Enterprise Resource Planning (ERP) software was traditionally a solution used by larger organizations with more money to invest to streamline their business operations. How long does ERP implementation take? In this earlier incarnation, it used to take months or even years.
ERP is now increasingly attractive to midmarket and smaller businesses thanks to cloud-based solutions like SAP Business ByDesign. Platforms such as Business ByDesign can help companies manage their entire businesses as an integrated whole, from accounting and financials, purchasing, inventory, sales, and customer support, all the way to operations, logistics, project management, and human resources.
Infrastructure Required for ERP Implementation
On-premise ERP is run and managed from an on-site server in a company’s data center. It requires servers, storage, and network capability, as well as increased cybersecurity software to protect the database. With on-premise ERP, the infrastructure required for ERP implementation is significant.
Cloud-based ERP is hosted on the server of a third-party vendor and can be accessed via a web browser from a PC or mobile device, however. To implement a cloud-based system, you need a contract with a cloud provider, along with good security policies both on the cloud and for end-user devices to ensure that only authorized persons can access your ERP platform.
As a result of this reduction in infrastructure required for ERP implementation, cloud-based ERP is faster and easier to deploy than on-prem. Depending on the modules you’re rolling out, deployment time can be measured in days or weeks rather than months or years. This is the sort of time to market suitable for dynamic businesses.
However, this does not mean that modernizing with a cloud-based ERP platform is always painless. Companies that upgrade their business processes with a new ERP system still have a big job to do: the move represents a complete system and process overhaul. This transformation is a move for the better, but it’s still complex.
Tips for Faster ERP Deployment
In addition to selecting a cloud-based ERP system, here are some other ways to speed up the time it takes to implement ERP.
Avoid the temptation to write custom code, because it adds complexity, maintenance, and frustration—during rollout and down the line.
Automated testing lets you test a new ERP system before you go live, so you can make sure that all processes perform as expected.
Get advice from vendors and consultants with extensive ERP experience. This will help you avoid mistakes common to ERP projects, and get access to best practices that suit your specific industry. Because of the complexity involved in ERP implementation, experience and best practices from a partner can have a big impact on deployment times.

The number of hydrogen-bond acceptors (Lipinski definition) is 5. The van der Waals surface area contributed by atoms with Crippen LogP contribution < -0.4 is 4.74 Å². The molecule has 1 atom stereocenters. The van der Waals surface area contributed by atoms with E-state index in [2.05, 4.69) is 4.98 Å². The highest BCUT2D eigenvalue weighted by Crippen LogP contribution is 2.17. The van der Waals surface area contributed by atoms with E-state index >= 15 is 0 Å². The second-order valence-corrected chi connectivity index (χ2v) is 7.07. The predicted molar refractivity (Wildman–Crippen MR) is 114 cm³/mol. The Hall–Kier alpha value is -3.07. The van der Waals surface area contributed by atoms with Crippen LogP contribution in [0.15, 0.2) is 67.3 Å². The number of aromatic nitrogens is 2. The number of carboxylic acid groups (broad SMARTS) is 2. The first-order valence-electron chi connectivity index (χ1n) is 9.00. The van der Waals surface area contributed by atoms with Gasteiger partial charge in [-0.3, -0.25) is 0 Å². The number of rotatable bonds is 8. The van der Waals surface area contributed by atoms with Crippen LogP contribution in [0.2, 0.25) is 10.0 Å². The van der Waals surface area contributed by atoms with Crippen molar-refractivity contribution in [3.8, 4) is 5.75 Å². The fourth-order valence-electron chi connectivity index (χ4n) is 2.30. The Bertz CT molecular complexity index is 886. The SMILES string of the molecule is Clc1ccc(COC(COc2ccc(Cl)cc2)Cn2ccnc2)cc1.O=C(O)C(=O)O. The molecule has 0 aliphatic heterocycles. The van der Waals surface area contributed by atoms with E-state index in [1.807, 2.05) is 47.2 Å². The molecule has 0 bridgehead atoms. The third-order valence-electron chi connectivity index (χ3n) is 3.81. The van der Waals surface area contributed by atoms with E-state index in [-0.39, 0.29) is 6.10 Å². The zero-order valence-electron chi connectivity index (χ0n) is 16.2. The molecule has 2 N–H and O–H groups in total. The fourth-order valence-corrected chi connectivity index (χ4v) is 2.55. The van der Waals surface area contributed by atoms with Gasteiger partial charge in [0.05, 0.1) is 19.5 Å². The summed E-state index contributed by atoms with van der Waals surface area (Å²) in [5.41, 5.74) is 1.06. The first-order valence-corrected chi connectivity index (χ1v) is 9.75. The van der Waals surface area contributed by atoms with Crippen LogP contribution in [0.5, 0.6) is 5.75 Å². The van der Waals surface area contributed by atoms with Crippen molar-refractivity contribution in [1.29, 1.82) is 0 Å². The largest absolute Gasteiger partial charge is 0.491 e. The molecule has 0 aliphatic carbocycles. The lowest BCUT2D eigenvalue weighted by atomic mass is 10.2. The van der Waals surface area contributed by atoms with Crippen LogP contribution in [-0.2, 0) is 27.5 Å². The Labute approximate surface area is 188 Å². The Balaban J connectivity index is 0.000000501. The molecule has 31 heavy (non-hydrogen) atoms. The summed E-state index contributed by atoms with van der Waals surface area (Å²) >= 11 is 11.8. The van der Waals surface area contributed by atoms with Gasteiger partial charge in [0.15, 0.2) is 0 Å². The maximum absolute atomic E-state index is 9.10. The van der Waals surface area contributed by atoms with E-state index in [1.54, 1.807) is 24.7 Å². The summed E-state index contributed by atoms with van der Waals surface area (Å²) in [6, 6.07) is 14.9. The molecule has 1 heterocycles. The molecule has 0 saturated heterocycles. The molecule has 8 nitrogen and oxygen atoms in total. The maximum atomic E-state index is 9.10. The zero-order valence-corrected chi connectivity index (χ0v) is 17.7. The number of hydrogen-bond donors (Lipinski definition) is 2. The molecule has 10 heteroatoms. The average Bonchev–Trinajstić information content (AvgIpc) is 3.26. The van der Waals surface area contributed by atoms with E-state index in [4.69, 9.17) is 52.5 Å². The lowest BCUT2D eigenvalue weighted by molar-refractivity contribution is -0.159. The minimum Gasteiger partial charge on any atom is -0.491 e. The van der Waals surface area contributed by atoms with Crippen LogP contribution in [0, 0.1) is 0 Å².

An organization rolling out ERP needs clarity on its own goals, resources, and capabilities. Because ERP touches all corners of an organization and represents a significant business process upgrade, a clear picture of the business—as it currently exists, and its ultimate goals—is essential for an efficient, delay-free rollout.
Concrete planning is critical for an efficient ERP rollout. The configuration process will involve adapting the raw functionality of the software to your specific security requirements, workflows, and preferences.
Data migration and data conversion need to be clean and accurate to minimize disruption of operations, as this data relates to all business systems and is integrated with other third-party systems.
Differences Between ERP and WMS
For businesses that work with inventory or distribution, there’s often the question of whether to choose an ERP platform or a Warehouse Management System (WMS), and about the difference between ERP and WMS.
WMS controls the movement and storage of businesses’ inventory and updates information on items received, picked, packed, and shipped to customers. It uses barcode scanners, mobile computers, wireless LANs, and radio frequency identification (RFID) tags to track and trace items’ movement in the warehouse and deliver to customers.
WMS can generate reports that reveal the optimal location for every item based on historical trends and data. It optimizes stock management based on data gathered in real-time.
The key difference between WMS and ERP is that WMS is a standalone application, while ERP represents an all-in-one solution, encompassing finance, accounting, sales and marketing, inventory management, human resources, and customer service. The choice between ERP and WMS depends on your usage objectives, capability, and budget.
If your business is ready for an ERP solution, one solution that should be on your shortlist is SAP Business ByDesign. Business ByDesign is SAP’s solution for fast-growing small to medium-sized businesses. It is fully customizable, includes more than 255 integrations out of the box, and supports businesses with 20 employees just as well as those that have grown to 1,500 or more. And it comes with 43 localized versions and preconfigured industry-specific business processes that make it a turnkey solution, with minimal customization required.
Thousands of businesses globally use SAP Business ByDesign, as it helps growing small and mid-market firms and subsidiaries of larger corporations streamline business processes, gain better insight into operations, make faster decisions using real-time data, and drive growth and profitability.
An experienced SAP partner like Navigator will shorten implementation times and bring knowledge from previous ERP projects that will help you avoid common mistakes. Contact us to learn more about how Navigator can help you implement SAP Business ByDesign.